The team that worked on developing the strategy came up with three main strategic priorities – focus on universities, transitioning to a knowledge-based economy and civic participation. However, the team did not want to promote a sort of perfunctory participation.

Instead, according to Mr Hintea, the team wanted to build City Hall and the Mayor as a strategic facilitator of big community ideas. The point was to amplify community initiatives, instead of the mayor coming up with one idea everybody has to follow.

In the case of civic participation, however, Hintea explained that the process was as important as the final results. For example, City Hall launched a participatory budget, where citizens could vote on projects for the municipality. Although novel at the time, the practice has spread and is a staple of Romanian municipalities today.

In Cluj-Napoca, it started as physical meetings in the neighbourhoods, but now it has moved to a digital platform. The process and the projects, he explained, got more and more sophisticated as time went on. 

“So somehow, and that is an interesting scientific conclusion for us, that if you use participation at some point it takes on a life of its own. The lowest level of that practice is not to interfere with the ideas, the most sophisticated level is to support them, build a kind of environment.

Improving the quality of life indicators

The big story for Cluj-Napoca is not about participation, however. It is about attracting foreign investment. In the past 15 years, the mid-sized city in Romania’s North-West has managed to attract companies and high-paying, high-skilled jobs. They managed to offer opportunities.

Professor Hintea explained that the team tried to tackle the issue with a two-fold approach. As mentioned above, Cluj-Napoca’s main advantage is the universities, meaning that it has highly skilled human capital available locally. The second line of action was to increase the quality of life indicators.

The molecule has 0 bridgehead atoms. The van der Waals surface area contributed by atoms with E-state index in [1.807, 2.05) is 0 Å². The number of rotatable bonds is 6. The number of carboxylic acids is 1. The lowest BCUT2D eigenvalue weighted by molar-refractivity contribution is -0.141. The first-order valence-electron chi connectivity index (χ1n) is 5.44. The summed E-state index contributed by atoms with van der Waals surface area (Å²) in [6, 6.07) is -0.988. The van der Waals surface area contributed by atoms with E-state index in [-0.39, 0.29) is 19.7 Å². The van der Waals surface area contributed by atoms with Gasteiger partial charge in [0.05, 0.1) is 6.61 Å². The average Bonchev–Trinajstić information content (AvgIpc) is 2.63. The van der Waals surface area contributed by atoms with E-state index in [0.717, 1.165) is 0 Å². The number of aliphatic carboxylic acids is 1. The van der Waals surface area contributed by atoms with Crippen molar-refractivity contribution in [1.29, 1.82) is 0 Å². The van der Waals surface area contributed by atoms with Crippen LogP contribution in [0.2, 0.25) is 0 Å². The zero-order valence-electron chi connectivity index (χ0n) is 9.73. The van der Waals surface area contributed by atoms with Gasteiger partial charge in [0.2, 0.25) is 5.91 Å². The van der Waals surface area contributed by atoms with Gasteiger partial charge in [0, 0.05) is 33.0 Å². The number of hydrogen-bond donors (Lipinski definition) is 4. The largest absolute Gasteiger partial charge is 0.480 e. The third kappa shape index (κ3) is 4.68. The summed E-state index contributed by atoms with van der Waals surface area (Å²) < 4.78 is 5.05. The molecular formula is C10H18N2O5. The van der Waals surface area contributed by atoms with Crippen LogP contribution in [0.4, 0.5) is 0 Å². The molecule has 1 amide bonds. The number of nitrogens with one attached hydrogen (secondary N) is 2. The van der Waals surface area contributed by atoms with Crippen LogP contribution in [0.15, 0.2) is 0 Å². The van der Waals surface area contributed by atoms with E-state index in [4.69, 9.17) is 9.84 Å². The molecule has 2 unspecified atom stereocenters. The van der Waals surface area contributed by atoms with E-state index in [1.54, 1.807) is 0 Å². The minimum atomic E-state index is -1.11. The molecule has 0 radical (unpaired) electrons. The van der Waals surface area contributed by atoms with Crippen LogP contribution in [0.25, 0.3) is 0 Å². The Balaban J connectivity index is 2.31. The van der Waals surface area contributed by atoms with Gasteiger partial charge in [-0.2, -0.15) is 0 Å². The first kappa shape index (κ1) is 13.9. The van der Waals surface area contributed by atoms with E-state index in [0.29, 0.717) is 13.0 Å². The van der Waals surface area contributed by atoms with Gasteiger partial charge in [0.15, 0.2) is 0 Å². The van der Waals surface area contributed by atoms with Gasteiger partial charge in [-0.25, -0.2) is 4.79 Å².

In this regard, he said that both the city and researchers looked at the indicators really closely and tried to improve them very consciously. As he put it- this would be the only way to actually attract foreign high-skill labour - offering them something to stay in Cluj-Napoca for. He gave an example with public transportation – the working group’s first analyses showed that satisfaction was around 20% - “So, it was very bad.” The city then started investing in public transport with initiatives like free public transport on Fridays or a ticket machine that gives out tickets if you squat 20 times.

Now, Professor Hintea explained that satisfaction with public transport has risen to about 68-70%. And this was far from the only area authorities and researchers focused on. “We told them – we see very bad data on access to sports facilities. They build two big open sports facilities and this also shows in the data.”

This is when, as he put it, there was a sort of shift in society. As an example, he explained that there was a big debate in the city about a seemingly non-significant strategic issue – whether dogs should be allowed on public transport.

They were not allowed at the time and the decision to let them on the buses was approved in the end. But, as he explained, the debate was not necessarily about dogs. “It was the idea of a more sophisticated community that cares about animals too.”

He continued by saying that there is definitely more work to be done. One important point for the future development of Cluj-Napoca is trying to spread foreign investment and good practices to the whole metropolitan region, with villages and smaller cities.

Professor Hintea explained that treating those as second-hand neighbourhoods would be a big mistake. Instead, local authorities want to make them more resilient, so they can make Cluj-Napoca more attractive and build on – creating a positive feedback loop instead of the negative one the region had started out with.